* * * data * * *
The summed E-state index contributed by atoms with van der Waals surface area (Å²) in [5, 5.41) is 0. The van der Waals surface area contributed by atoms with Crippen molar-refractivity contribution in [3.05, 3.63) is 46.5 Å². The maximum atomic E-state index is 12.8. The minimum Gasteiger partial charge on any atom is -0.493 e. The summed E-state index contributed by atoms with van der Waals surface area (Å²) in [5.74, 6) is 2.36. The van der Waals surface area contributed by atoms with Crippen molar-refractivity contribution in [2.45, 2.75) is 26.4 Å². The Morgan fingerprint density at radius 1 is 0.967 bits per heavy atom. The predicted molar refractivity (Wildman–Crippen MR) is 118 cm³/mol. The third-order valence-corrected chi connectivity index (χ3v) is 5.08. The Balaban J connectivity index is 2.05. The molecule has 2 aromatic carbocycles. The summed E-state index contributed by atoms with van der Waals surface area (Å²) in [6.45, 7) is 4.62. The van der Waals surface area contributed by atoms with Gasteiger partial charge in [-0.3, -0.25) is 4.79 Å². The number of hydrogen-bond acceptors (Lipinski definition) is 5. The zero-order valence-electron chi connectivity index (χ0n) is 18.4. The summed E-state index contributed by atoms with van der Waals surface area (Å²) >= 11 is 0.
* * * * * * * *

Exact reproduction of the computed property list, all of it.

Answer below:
The summed E-state index contributed by atoms with van der Waals surface area (Å²) in [5, 5.41) is 0. The van der Waals surface area contributed by atoms with Crippen molar-refractivity contribution in [3.05, 3.63) is 46.5 Å². The maximum atomic E-state index is 12.8. The minimum Gasteiger partial charge on any atom is -0.493 e. The summed E-state index contributed by atoms with van der Waals surface area (Å²) in [5.74, 6) is 2.36. The van der Waals surface area contributed by atoms with Crippen molar-refractivity contribution in [2.45, 2.75) is 26.4 Å². The Morgan fingerprint density at radius 1 is 0.967 bits per heavy atom. The predicted molar refractivity (Wildman–Crippen MR) is 118 cm³/mol. The third-order valence-corrected chi connectivity index (χ3v) is 5.08. The Balaban J connectivity index is 2.05. The molecule has 2 aromatic carbocycles. The summed E-state index contributed by atoms with van der Waals surface area (Å²) in [6.45, 7) is 4.62. The van der Waals surface area contributed by atoms with Gasteiger partial charge in [-0.3, -0.25) is 4.79 Å². The number of hydrogen-bond acceptors (Lipinski definition) is 5. The zero-order valence-electron chi connectivity index (χ0n) is 18.4. The summed E-state index contributed by atoms with van der Waals surface area (Å²) >= 11 is 0.